So you're traveling to the World Series of Poker with people who don't play poker or gamble. What can you send them off to do without you while you're playing poker? Plenty.
Here's a sampling of the many activities available in Las Vegas for the non-gamblers.
There is more live entertainment in Las Vegas than in any other city in America except perhaps New York City. Some of it is "permanently" housed in a specific casino, with a consistent weekly schedule. Other shows are occasional, coming into Las Vegas for a limited run and in some cases for one appearance only.
There are many varieties of shows. There are the elaborate stage productions, popularized in the 1950s and usually featuring beautiful women in different stages of undress. There is Cirque de Soliel, a creative blend of gymnastics, dance, music, theater and the traditional circus. They now have many different "Cirque" shows in Las Vegas, the newest of which is a highly-rated tribute to Michael Jackson. And don't forget Absinthe, an outrageous Spiegelworld show that features a cast of wild and outlandish acts on stage.
Comedy shows abound as well, as do magic shows — with a lot of crossover between the two (think Penn & Teller). There are musicals and straight theater productions. There are also concerts, operas and dance troupes. A complete listing of all of the shows can be found in the Las Vegas Advisor (available online and distributed through hotels and casinos throughout Las Vegas).
Las Vegas is known as the frequent site for major boxing, UFC and MMA matches. But aside from that, Las Vegas is not much of a major league sports town, perhaps because of the enormous industry of sports betting. That will change soon, though, with the coming of the Vegas Golden Knights NHL franchise (for the 2017-18 season) and the recent announcement that the NFL's Oakland Raiders will be relocating to Las Vegas in 2019 or 2020.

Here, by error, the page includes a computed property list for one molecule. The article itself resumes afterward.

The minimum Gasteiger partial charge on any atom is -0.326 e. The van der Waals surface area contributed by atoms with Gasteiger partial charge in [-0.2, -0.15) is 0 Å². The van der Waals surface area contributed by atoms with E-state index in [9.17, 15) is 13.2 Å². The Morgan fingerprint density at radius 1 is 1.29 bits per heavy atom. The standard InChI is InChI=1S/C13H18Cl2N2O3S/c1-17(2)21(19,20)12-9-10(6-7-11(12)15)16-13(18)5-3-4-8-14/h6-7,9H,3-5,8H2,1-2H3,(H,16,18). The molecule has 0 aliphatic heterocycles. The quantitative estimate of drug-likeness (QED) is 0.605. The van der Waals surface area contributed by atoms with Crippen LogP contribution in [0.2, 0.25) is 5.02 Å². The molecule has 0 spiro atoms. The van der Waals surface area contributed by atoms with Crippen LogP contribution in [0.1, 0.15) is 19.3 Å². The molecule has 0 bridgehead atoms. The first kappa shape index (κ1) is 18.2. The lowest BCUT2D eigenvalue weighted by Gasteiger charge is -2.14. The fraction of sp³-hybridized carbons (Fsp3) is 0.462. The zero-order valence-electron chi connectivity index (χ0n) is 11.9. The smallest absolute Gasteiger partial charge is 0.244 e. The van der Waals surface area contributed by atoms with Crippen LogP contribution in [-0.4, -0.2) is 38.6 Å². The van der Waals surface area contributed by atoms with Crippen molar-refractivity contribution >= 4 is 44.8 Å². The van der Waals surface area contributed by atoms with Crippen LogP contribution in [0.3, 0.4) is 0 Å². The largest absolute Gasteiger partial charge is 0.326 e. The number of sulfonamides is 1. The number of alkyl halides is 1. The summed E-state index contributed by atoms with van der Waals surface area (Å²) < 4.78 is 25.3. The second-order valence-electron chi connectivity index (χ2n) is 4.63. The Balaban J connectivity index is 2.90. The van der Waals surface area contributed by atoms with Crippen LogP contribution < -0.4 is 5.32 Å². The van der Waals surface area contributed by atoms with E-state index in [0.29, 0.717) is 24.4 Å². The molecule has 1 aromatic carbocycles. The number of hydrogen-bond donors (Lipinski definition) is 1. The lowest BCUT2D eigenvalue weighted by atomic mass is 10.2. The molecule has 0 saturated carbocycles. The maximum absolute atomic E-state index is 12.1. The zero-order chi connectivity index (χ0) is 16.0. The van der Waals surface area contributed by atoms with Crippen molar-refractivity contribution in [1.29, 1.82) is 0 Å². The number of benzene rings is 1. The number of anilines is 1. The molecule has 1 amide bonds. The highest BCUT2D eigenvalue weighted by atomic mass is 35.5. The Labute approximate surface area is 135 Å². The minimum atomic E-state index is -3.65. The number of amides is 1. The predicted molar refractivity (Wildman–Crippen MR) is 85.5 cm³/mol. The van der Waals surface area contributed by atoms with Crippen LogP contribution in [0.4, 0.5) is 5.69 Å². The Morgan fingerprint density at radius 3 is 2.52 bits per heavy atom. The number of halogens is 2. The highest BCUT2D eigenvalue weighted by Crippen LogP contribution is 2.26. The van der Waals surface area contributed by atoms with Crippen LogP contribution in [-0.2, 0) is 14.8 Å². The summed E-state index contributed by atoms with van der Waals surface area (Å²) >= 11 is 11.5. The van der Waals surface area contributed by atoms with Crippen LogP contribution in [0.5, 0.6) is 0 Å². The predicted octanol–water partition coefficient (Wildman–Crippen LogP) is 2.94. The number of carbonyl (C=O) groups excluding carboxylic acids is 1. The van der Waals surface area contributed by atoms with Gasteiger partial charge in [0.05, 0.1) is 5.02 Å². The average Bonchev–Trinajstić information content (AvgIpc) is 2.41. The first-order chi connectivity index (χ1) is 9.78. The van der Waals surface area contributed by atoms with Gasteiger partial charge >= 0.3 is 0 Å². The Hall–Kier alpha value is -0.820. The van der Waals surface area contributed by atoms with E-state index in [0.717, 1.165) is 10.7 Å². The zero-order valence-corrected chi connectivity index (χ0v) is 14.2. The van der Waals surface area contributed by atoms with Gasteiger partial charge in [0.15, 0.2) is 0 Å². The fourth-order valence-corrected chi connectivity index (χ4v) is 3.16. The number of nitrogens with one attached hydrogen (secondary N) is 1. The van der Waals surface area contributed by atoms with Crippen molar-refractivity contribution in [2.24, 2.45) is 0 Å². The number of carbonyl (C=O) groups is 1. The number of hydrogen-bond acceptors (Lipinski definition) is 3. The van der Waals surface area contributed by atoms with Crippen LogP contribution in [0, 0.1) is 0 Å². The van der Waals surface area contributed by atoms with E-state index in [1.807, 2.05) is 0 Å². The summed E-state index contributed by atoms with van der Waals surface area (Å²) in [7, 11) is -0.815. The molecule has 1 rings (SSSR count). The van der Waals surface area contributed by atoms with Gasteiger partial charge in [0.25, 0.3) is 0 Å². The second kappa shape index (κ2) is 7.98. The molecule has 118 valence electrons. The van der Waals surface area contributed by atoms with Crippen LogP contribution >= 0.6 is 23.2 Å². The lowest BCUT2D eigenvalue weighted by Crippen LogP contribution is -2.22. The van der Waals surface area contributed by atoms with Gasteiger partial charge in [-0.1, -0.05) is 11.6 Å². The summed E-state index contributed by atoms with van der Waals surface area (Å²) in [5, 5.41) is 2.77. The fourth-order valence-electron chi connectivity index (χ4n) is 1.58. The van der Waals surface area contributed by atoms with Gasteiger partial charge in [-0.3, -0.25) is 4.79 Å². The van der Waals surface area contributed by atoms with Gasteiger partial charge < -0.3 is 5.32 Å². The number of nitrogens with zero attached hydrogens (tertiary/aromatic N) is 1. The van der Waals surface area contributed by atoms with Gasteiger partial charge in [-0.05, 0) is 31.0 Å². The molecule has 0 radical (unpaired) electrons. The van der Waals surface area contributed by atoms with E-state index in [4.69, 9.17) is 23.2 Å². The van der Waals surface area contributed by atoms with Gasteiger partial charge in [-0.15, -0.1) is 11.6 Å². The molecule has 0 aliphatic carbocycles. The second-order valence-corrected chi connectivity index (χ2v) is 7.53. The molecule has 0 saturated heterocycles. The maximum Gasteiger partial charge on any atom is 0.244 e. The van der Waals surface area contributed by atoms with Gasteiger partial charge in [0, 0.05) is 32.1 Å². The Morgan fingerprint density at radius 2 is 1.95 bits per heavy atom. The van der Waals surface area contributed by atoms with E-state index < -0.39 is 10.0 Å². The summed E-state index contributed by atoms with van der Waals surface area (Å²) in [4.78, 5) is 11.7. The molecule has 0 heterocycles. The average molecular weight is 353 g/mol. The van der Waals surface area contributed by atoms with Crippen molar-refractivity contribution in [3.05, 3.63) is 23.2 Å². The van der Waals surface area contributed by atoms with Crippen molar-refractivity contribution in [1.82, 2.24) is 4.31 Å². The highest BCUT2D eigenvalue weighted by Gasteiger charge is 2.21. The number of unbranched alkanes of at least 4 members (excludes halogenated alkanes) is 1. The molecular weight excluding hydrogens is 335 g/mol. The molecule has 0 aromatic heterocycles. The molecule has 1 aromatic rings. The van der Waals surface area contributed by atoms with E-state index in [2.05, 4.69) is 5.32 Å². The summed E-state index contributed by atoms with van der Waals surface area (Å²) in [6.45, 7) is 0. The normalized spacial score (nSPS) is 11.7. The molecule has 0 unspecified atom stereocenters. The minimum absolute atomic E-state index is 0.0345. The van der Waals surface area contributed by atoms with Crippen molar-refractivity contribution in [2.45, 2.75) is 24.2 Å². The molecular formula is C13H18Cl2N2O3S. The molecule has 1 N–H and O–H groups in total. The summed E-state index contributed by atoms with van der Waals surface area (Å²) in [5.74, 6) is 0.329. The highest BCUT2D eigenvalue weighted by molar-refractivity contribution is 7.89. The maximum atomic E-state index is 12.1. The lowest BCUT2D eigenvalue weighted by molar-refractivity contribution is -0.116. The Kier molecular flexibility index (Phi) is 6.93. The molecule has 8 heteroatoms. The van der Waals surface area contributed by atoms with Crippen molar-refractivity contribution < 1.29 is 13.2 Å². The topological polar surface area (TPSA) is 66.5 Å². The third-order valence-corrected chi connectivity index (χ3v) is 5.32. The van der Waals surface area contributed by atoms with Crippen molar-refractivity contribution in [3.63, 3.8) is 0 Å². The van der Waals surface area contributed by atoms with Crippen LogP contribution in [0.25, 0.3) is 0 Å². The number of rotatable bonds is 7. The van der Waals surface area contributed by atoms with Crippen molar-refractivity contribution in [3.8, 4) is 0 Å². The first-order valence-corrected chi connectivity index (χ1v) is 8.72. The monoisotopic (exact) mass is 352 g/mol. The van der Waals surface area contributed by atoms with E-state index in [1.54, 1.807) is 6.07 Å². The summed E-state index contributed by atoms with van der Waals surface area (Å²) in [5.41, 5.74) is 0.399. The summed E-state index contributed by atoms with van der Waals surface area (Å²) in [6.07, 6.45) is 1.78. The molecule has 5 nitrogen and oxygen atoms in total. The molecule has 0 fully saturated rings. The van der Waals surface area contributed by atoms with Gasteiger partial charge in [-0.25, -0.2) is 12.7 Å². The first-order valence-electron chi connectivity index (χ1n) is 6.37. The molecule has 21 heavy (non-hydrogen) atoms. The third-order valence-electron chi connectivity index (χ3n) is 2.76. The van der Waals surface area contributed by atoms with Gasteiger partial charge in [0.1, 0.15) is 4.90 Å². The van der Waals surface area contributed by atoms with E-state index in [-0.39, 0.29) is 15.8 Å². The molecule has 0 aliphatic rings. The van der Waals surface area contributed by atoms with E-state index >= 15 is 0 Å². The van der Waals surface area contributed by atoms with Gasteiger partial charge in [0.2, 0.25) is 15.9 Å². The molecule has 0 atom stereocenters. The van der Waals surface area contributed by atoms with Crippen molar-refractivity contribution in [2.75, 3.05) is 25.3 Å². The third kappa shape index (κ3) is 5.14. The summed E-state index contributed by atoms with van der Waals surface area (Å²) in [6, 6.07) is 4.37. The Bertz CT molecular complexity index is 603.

Even so, there are currently some professional and amateur sports teams in Las Vegas, as well as the University of Nevada-Las Vegas athletics teams. But seeing as the WSOP starts after the last day of class and before October, the only serious sporting event in town during the summer will be the home games of AAA baseball's Las Vegas 51s.
For those of you more interested in participating in sports rather than viewing them, there are great pools for swimming and some of the best golf courses in the United States. If you're planning to golf, though, do remember that in June and July in Las Vegas temperatures during the day can exceed 120 degrees. Plan on an extremely early tee time.
You've seen them parodied — the sleazy singer, the Elvis impersonator, the aging and unfunny comic. But lounge acts, even though they usually don't feature the name recognition and pizzazz of the main shows, are often just as entertaining for a much lower cost (or sometimes no cost at all).
Set in more intimate space than the stage shows, these acts change regularly, so it's best to check any of the many listings. My personal favorite is the great jazz, three nights a week, at The Dispensary Lounge on East Tropicana Avenue. There are dozens of other such places sprinkled through the city. Check the Las Vegas Advisor for a complete listing.
Bowling and Movies
For the more conventional who want to do in Las Vegas what they like to do at home, there many casinos have first-rate bowling alleys and first-run movie theaters. The Orleans and the Gold Coast (both near the Rio) spring to mind, as do most of the Station Casinos.